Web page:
Photo Gallery: The Dictator Strikes Back

Foto: John Moore/ Getty Images

Opposition Carries on Fight against Gadhafi 'If the Americans Come, They Would Steal our Revolution'

Far from raising the white flag, Gadhafi's troops are continuing to fight against the opposition in eastern Libya in order to maintain control of the country's crucial oil facilities along the Bay of Sirt. Opposition fighters claim they have driven back their attackers, but the battle is far from finished.

Yusuf helped to transport the explosives from old bombs to the front as the opposition fought to take control of Benghazi in eastern Libya. Today, the young man, with his dark curls of hair, is wearing a beret with a red star on it. The men fighting along with him call him "Chifarris," an apparent reference to Che Guevara. The 23-year-old's mother came to Libya from Germany 30 years ago, and his forefathers fought against their Italian occupiers in the North African country. "Whatever happens will happen," he says of the current battle against dictator Moammar Gadhafi.

At the green west gate to the Bedouin city of Ajdabiya, Yunus waits, indecisively, along with hundreds of other fighters, for a decision on whether or not they will continue forward with their drive. They cover their eyes to protect them from the desert sand and peer towards Brega to the west, where the pipelines from the Defa oil fields run to the Sirt Oil Company's refinery, the second largest in oil-rich Libya. That's where fighters supporting Gadhafi arrived in the morning, supported by airplanes and heavy artillary. Nobody knows exactly what is happening there now, or whether the fighting is still continuing.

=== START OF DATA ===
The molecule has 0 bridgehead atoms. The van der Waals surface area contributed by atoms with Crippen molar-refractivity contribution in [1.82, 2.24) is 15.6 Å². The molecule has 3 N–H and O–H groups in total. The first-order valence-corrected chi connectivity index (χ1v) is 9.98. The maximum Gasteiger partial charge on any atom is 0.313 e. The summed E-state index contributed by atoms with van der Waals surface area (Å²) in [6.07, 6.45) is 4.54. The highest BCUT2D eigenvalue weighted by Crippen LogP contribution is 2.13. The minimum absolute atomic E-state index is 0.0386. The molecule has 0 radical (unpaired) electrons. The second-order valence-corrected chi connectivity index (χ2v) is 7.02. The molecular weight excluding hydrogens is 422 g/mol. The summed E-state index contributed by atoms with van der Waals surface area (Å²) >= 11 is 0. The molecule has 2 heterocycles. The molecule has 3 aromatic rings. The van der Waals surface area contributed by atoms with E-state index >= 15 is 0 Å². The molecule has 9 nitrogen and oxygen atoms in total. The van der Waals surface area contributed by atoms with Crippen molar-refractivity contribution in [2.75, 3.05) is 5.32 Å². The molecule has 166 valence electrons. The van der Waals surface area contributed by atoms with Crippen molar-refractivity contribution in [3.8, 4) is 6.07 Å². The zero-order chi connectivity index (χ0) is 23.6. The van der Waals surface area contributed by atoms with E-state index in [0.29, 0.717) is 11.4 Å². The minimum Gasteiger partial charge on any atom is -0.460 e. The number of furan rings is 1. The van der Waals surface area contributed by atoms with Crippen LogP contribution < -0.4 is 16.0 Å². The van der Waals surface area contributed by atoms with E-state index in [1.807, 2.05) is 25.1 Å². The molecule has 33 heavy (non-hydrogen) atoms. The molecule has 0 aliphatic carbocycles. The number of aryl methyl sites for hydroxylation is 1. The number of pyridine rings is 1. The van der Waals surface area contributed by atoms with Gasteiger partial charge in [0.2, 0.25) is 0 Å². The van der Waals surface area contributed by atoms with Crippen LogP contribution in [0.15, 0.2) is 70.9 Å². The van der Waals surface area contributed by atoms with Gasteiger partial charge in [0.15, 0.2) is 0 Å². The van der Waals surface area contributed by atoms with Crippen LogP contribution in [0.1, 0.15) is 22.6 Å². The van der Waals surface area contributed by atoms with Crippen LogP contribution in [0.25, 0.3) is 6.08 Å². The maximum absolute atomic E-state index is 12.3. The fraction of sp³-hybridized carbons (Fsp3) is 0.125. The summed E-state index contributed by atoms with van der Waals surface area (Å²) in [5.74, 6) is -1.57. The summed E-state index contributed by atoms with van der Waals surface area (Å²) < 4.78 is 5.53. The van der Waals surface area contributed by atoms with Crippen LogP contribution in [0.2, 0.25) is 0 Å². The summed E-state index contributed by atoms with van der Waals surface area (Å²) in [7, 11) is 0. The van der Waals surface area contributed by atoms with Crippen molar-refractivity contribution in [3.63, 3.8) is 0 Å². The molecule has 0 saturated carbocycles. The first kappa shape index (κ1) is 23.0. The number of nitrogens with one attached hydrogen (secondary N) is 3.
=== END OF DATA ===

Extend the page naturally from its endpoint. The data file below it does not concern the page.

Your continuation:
Just beyond Brega begins western Libya, parts of which are still under Gadhafi's control.


Photo Gallery: International Pressure on Gadhafi Grows


The men have set up a 107-millimeter rocket launcher, a 36-year-old model manufactured in Korea. Standing behind it is Asman Bueghi, a man wearing a blue camouflage suit. He is ready to fire at anything that approaches them along the road. "If we die, then we are all going to die," he says, grabbing a rocket and posing with it for a photo. The rockets have a maximum range of 7 kilometers (4.3 miles). Bueghi says he has always been a soldier and that he will always be one. "We are a good country," he says. Set in the sand next to him are green wooden boxes labelled with explosives warnings. Further ahead, a French M8 cannon is in place, with a smiling pensioner watching over it. Beyond that, all one can see is the vast desert.